If there are multiple offers, you need to consider each aspect that makes your offer stronger than any other who comes to the table.

Home Inspections

Your offer is accepted and now begins your time of "due diligence".  As outlined in the purchase agreement, you will have time to perform your own inspections of the property.  It is wise to have professionals in specific areas like termite/pest inspectors, roof inspectors, chimney, etc go over the home and send you a report to make sure you know the condition of the home you are buying.

Depending on what is discovered by these inspectors you have several options:

  1. If a major issue is discovered, you may go back to the seller and ask they make repairs or credit you the cost of making these repairs
  2. You may break out of the purchase agreement and walk away from the home
  3. Or you accept what is found and continue to move forward knowing that you will need to pay for the needed repairs

Another important report that will be ordered comes from the Lender — the appraisal.  The lender will make sure that they are making a sensible loan so to protect you and them, they order a report to confirm the value of the property.

Close & Move-In

The "Closing" is just a term used for the time when all paperwork has been completed by both the Buyer and Seller, the escrow company has received all funds from the buyer and the lender, and the new owners are recorded with the county.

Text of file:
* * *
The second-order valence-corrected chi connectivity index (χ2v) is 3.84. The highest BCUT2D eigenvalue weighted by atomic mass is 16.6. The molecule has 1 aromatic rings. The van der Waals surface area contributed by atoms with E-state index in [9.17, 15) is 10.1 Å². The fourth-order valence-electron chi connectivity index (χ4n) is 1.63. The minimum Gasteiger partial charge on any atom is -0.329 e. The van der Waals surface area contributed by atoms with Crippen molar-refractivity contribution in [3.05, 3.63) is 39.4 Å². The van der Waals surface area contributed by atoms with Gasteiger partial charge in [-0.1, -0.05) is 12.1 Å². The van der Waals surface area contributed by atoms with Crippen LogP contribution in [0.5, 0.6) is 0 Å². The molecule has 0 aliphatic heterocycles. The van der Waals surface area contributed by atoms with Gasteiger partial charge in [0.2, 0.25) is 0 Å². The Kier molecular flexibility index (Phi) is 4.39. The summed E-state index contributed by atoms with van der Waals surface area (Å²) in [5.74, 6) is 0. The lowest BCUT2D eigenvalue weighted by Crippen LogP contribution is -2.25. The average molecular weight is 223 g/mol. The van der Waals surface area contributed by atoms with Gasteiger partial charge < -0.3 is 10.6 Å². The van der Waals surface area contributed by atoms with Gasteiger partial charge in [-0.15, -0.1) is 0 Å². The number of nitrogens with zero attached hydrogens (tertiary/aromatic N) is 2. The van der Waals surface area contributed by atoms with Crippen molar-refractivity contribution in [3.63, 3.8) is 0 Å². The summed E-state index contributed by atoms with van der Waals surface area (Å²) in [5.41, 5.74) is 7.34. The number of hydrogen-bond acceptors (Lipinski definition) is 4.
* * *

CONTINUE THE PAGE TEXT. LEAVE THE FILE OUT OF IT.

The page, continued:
The final walk-through inspection takes place a couple days before the closing.  You visit the property to verify that all is in working order and in the same condition as when you decided to buy it (like making sure the movers didn't damage the walls or something).

You will need to transfer the utilities and services like cable, trash, etc so we will provide a list of useful phone numbers needed to get you started.

Finally, the seller will arrange to have all property keys, garage door remotes, and any other important information delivered to you when the escrow officer calls to confirm the new title is recorded with county.

 

first time home sellers

 

Seller roadmap

Inspections & Reports

Avoid surprises.  It is always best to know what is wrong with the home and have the opportunity to make repairs long before you put your home on the market.  Order as many inspections and reports as you can.  Most common are a general inspection, roof inspection, and termite inspection.  Your goal is to look for any "red flag" items that might scare away potential buyers.

The general inspection will highlight any issues that could potentially scare away a buyer.  They may also make a recommendation to have a specific professional like an electrician, or chimney expert, or furnace technician come out to look into the details of anything they find.

The roof inspection will give the general age of the roof and in most cases offer a 1 year "leak free" warranty so you can offer the new buyer some peace of mind.

The termite inspection is required.  An inspector will go through the entire home, including the crawl space under the home if you have one, looking for "wood destroying organisms" — termites, fungus, etc.  Their report will come in 2 sections of importance.  Section I includes active termites that need to be killed and where damage needs to be repaired.  Section II is where future damage may occur if some preventative care is not taken.  

Preparation & Repairs

It is now time to take the above reports made by the professional inspectors and make necessary repairs.  If you make the corrections they mention, potential buyers won't be able to find any issues with your home and use them as a negotiating point against your asking price.  Maybe you need to have a new roof installed; maybe you need to replace your bathroom tiles; or maybe you need to replace your carpets.